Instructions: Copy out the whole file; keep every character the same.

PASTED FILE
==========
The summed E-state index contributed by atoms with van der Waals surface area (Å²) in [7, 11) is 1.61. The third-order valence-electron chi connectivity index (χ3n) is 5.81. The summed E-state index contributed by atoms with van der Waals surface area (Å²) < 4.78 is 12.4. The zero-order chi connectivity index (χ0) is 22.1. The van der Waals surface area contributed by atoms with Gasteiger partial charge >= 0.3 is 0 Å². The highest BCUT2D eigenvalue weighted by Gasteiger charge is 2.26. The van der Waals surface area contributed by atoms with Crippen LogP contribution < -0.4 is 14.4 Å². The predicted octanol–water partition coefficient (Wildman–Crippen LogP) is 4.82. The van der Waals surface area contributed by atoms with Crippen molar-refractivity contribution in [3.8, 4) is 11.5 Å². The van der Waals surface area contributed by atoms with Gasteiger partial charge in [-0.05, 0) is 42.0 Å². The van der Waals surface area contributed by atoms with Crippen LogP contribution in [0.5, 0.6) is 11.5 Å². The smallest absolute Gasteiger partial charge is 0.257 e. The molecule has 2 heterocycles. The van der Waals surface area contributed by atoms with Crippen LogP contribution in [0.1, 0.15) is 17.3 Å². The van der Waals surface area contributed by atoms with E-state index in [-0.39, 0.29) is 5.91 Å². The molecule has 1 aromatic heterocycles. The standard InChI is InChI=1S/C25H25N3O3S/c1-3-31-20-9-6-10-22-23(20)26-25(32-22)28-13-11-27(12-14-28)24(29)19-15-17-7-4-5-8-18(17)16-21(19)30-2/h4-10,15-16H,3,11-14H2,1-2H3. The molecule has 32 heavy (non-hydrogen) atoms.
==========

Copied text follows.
The summed E-state index contributed by atoms with van der Waals surface area (Å²) in [7, 11) is 1.61. The third-order valence-electron chi connectivity index (χ3n) is 5.81. The summed E-state index contributed by atoms with van der Waals surface area (Å²) < 4.78 is 12.4. The zero-order chi connectivity index (χ0) is 22.1. The van der Waals surface area contributed by atoms with Gasteiger partial charge >= 0.3 is 0 Å². The highest BCUT2D eigenvalue weighted by Gasteiger charge is 2.26. The van der Waals surface area contributed by atoms with Crippen LogP contribution < -0.4 is 14.4 Å². The predicted octanol–water partition coefficient (Wildman–Crippen LogP) is 4.82. The van der Waals surface area contributed by atoms with Crippen molar-refractivity contribution in [3.8, 4) is 11.5 Å². The van der Waals surface area contributed by atoms with Gasteiger partial charge in [-0.05, 0) is 42.0 Å². The van der Waals surface area contributed by atoms with Crippen LogP contribution in [0.5, 0.6) is 11.5 Å². The smallest absolute Gasteiger partial charge is 0.257 e. The molecule has 2 heterocycles. The van der Waals surface area contributed by atoms with Crippen LogP contribution in [0.1, 0.15) is 17.3 Å². The van der Waals surface area contributed by atoms with E-state index in [-0.39, 0.29) is 5.91 Å². The molecule has 1 aromatic heterocycles. The standard InChI is InChI=1S/C25H25N3O3S/c1-3-31-20-9-6-10-22-23(20)26-25(32-22)28-13-11-27(12-14-28)24(29)19-15-17-7-4-5-8-18(17)16-21(19)30-2/h4-10,15-16H,3,11-14H2,1-2H3. The molecule has 32 heavy (non-hydrogen) atoms.